It’s over: Britain leaves EU

Credit to Author: Agence France-Presse| Date: Thu, 30 Jan 2020 16:19:55 +0000

BRUSSELS: Britain’s departure from the European Union (EU) was set in law Wednesday (Thursday in Manila), amid emotional scenes, as the bloc’s parliament voted to ratify the divorce papers.

After half a century of sometimes awkward membership and three years of tense withdrawal talks, the United Kingdom will leave the EU at midnight Brussels time (7 a.m. in Manila) on Friday.

CLEAR ENOUGH In this file photo taken on Jan. 29, 2019, a pro-Brexit activist wears a ‘Leave Means Leave’ hat as she demonstrates opposite the Houses of Parliament in London. AFP PHOTO

Members of the European parliament (MEPs) voted by 621 votes to 49 to pass the withdrawal agreement, which sees Britain leave the EU institutions but remain under most EU rules during a transition until the end of the year.

Following the vote, MEPs burst into a chorus of “Auld Lang Syne,” a traditional Scottish song of farewell.

The transition will see Prime Minister Boris Johnson’s government try to negotiate an ambitious free trade agreement with his 27 former partners remaining in the bloc.

“Only in the agony of parting do we look into the depth of love,” EU Commission President Ursula von der Leyen told the chamber, quoting British author George Eliot.

“We will always love you and we will never be far. Long live Europe.”

In the Brussels parliament, many MEPs made it clear that they were voting for the withdrawal deal not out of any support for Brexit, but to avoid the disruption of a chaotic no deal divorce.

Some expressed real anguish and regret, and pointed to Britain’s role not only in the development of the European unification project , but also to its historic battles against tyranny on the continent.

“If we could stop Brexit by voting ‘no’ today, I would be the first to recommend it,” former Belgian premier and chairman of the parliament’s Brexit steering group Guy Verhofstadt said.

The day began with Britain’s permanent representative to the EU Tim Barrow — from Saturday to be its ambassador — handing back the withdrawal agreement signed by Johnson, to be stored in Brussels.

It was an emotional day in the chamber, steeped in a mixture of nostalgia, political carnival and historical metaphor.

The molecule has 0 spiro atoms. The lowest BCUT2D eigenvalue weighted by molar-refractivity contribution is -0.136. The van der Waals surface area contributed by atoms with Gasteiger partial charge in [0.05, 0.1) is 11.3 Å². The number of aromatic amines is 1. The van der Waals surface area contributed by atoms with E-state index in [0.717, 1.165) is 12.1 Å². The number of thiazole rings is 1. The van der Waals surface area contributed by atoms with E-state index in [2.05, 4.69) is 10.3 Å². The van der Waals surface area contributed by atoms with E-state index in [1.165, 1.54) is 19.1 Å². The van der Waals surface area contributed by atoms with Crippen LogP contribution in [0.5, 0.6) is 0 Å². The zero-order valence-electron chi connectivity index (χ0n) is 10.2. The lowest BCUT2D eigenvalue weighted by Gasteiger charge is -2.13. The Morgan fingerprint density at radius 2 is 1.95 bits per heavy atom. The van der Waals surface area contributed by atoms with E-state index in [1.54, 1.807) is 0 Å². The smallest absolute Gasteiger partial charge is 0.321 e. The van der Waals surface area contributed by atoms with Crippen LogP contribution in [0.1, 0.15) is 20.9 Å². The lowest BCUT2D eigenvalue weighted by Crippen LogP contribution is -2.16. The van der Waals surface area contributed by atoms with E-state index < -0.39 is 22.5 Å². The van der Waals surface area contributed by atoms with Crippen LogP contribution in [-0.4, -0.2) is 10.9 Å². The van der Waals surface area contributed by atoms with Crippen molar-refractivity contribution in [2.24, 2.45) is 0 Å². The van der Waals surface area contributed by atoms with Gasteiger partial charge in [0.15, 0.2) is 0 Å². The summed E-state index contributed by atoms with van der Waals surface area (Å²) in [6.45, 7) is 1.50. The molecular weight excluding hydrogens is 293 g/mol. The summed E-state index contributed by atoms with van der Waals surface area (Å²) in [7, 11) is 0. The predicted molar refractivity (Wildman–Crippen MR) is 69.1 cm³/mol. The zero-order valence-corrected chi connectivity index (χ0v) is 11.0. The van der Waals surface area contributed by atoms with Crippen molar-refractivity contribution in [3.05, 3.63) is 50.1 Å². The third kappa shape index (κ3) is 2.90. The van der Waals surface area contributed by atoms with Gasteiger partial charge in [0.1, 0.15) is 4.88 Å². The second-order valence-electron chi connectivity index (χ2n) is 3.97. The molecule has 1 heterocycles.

Nigel Farage, veteran MEP and leader of Britain’s Brexit Party, was in triumphant mood after two decades as a thorn in Brussels’ side.

After his final speech in parliament, in which he described Brexit as a victory for populism over “globalism,” Farage and his MEPs brandished British flags, in contravention of the rules, then left before returning to vote.

Bagpipe serenade

Iratxe Garcia Perez, the Spanish leader of the Socialist group, choked back tears as she said farewell to her British Labor Party comrades.

After Brexit, the UK will be what the EU calls a “third country,” outside the union, but the political and economic drama will continue.

Britain and Europe will apply EU rules on trade and free movement of citizens until the end of the year, while negotiating a free trade agreement.

In the face of skepticism in EU capitals, Johnson — who will make an address to the nation at 10 p.m. London time on Friday (6 a.m., Saturday in Manila) — insists he is optimistic that a comprehensive free trade deal can be done before the next cliff-edge.

“It is a great moment for our country, it is a moment of hope and opportunity but it is also, I think, a moment for us to come together in a spirit of confidence,” he said.

But negotiations between the world’s sixth biggest economy and a 27-nation single market with a population of 450 million will be tricky.

Fishing rights, residency and working rights for citizens, tariff free trade, access to Europe for Britain’s huge services sector: all will be on the table.

“We are considering a free trade agreement with zero tariffs and zero quotas. This would be unique. No other free trade agreement offers such access to our single market,” von der Leyen said.

“But the pre-condition is that European and British businesses continue to compete on a level playing field. We will not expose our companies to unfair competition,” she warned, to applause.

UK goes solo

Johnson’s government hopes more trade with the United States and Asian powers can help offset the costs of Brexit.

But the British premier was facing difficult talks on Thursday with President Donald Trump’s Secretary of State Michael Pompeo.

Trump backed Brexit, but Washington opposed Johnson’s decision to allow a Chinese telecommunication (telecom) giant to work on Britain’s 5G telecom network despite security fears.